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Eric Hintsala1 Douglas Stauffer1

1, Bruker NI, Eden Prairie, Minnesota, United States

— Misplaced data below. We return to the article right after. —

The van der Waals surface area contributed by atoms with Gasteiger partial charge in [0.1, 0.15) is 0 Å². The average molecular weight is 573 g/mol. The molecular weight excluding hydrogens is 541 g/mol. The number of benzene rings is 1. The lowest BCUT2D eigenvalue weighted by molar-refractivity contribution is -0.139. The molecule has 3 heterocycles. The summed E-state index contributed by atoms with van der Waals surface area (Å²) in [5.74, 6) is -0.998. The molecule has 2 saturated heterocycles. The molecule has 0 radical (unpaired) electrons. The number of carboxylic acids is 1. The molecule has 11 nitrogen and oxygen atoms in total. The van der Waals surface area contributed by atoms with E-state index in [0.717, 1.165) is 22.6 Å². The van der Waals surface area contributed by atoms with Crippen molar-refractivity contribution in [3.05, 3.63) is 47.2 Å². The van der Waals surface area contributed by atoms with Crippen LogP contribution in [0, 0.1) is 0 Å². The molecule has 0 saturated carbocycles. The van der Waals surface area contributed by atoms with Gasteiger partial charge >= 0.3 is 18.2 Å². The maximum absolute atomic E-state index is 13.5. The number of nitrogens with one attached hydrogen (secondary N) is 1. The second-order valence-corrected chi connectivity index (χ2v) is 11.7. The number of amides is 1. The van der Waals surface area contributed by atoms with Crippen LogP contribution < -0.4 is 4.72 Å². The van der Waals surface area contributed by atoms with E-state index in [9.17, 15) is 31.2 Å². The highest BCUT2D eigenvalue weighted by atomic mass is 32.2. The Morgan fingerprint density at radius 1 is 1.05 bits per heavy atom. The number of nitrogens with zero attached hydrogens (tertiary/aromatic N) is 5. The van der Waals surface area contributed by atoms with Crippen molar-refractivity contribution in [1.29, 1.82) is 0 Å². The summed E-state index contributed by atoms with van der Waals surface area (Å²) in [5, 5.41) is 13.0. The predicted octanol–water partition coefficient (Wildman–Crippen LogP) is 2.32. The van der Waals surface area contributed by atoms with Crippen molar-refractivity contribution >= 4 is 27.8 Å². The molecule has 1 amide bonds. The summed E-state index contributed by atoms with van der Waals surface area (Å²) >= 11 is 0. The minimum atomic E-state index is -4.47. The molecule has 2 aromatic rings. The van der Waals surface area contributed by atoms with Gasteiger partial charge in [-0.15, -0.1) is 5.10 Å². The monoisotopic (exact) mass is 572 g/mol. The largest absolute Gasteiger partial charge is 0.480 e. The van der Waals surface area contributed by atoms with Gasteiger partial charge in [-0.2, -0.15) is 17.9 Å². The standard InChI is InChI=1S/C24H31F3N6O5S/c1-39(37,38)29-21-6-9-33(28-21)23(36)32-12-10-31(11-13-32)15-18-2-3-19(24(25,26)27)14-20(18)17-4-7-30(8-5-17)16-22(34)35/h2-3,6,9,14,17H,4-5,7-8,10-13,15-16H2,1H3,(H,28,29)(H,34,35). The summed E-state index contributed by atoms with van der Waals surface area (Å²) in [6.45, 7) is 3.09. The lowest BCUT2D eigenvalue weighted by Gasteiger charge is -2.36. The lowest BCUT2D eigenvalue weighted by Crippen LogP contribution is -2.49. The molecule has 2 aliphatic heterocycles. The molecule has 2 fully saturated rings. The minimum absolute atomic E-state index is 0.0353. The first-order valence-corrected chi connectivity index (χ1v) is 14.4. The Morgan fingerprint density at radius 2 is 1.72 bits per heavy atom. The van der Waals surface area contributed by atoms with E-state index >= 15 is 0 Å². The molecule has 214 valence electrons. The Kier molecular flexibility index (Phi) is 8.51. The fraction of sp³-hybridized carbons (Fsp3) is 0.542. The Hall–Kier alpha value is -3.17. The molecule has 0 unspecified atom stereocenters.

Nanoscale probing techniques are becoming a common method for solving problems in complex multiphase materials. Diverse topics, from fundamental metallurgical studies and mineralized biocomposites in academia to industrial researchers involved in dissimilar welding both find themselves trying to find failure and strength controlling mechanisms at very fine scales. One technique for this type of mapping is high speed nanoindentation. While “standard” nanoindentation is truly a high throughput technique in comparison to most other mechanical testing mechanisms, high speed nanoindentation increases this throughput by a factor of 1000. Thus, large arrays of indents numbering in thousands can be used to generate high resolution property maps. This can also produce useful statistics which can be selected and compared from different regions of the map with traceability back to the original location via SPM scanning. This technique can also be coupled to the environment, such as cooling and heating. Here, a fundamental study in a low carbon, 1018, steel is presented. This material is non-exotic, but plays a large role in the nuts and bolts of everyday life. 1018 steel is a two phase steel, containing both ferrite and pearlite phases that are easy to distinguish both via in contact SPM and high speed mapping of the steel, with the high carbon pearlite being much harder than the ferrite. This material also exhibits a ductile to brittle temperature transition at -5C via Charpy impact testing. However, the ability to explore this phase by phase and at a local scale reveals changes in the load-displacement curve from smooth to heavily serrated flow dominated by pop-in behavior.

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